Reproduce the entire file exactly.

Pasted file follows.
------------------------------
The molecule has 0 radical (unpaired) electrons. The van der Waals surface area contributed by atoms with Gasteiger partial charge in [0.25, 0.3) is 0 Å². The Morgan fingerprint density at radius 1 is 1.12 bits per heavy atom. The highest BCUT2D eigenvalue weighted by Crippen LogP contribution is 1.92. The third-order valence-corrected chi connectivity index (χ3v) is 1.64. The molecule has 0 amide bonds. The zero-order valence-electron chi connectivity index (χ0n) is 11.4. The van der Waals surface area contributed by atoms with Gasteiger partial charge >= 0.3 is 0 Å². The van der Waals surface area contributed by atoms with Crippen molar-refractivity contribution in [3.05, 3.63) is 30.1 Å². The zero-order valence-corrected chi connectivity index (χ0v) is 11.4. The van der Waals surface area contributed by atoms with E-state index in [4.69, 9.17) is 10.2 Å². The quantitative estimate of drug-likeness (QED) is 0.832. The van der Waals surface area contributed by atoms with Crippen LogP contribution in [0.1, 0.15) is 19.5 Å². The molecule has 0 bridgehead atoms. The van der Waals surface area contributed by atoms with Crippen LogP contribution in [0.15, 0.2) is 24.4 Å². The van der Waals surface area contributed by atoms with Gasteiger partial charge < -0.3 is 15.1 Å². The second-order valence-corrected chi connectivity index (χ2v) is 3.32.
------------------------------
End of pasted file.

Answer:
The molecule has 0 radical (unpaired) electrons. The van der Waals surface area contributed by atoms with Gasteiger partial charge in [0.25, 0.3) is 0 Å². The Morgan fingerprint density at radius 1 is 1.12 bits per heavy atom. The highest BCUT2D eigenvalue weighted by Crippen LogP contribution is 1.92. The third-order valence-corrected chi connectivity index (χ3v) is 1.64. The molecule has 0 amide bonds. The zero-order valence-electron chi connectivity index (χ0n) is 11.4. The van der Waals surface area contributed by atoms with Gasteiger partial charge >= 0.3 is 0 Å². The van der Waals surface area contributed by atoms with Crippen molar-refractivity contribution in [3.05, 3.63) is 30.1 Å². The zero-order valence-corrected chi connectivity index (χ0v) is 11.4. The van der Waals surface area contributed by atoms with E-state index in [4.69, 9.17) is 10.2 Å². The quantitative estimate of drug-likeness (QED) is 0.832. The van der Waals surface area contributed by atoms with Crippen LogP contribution in [0.1, 0.15) is 19.5 Å². The molecule has 0 bridgehead atoms. The van der Waals surface area contributed by atoms with Crippen LogP contribution in [0.15, 0.2) is 24.4 Å². The van der Waals surface area contributed by atoms with Gasteiger partial charge < -0.3 is 15.1 Å². The second-order valence-corrected chi connectivity index (χ2v) is 3.32.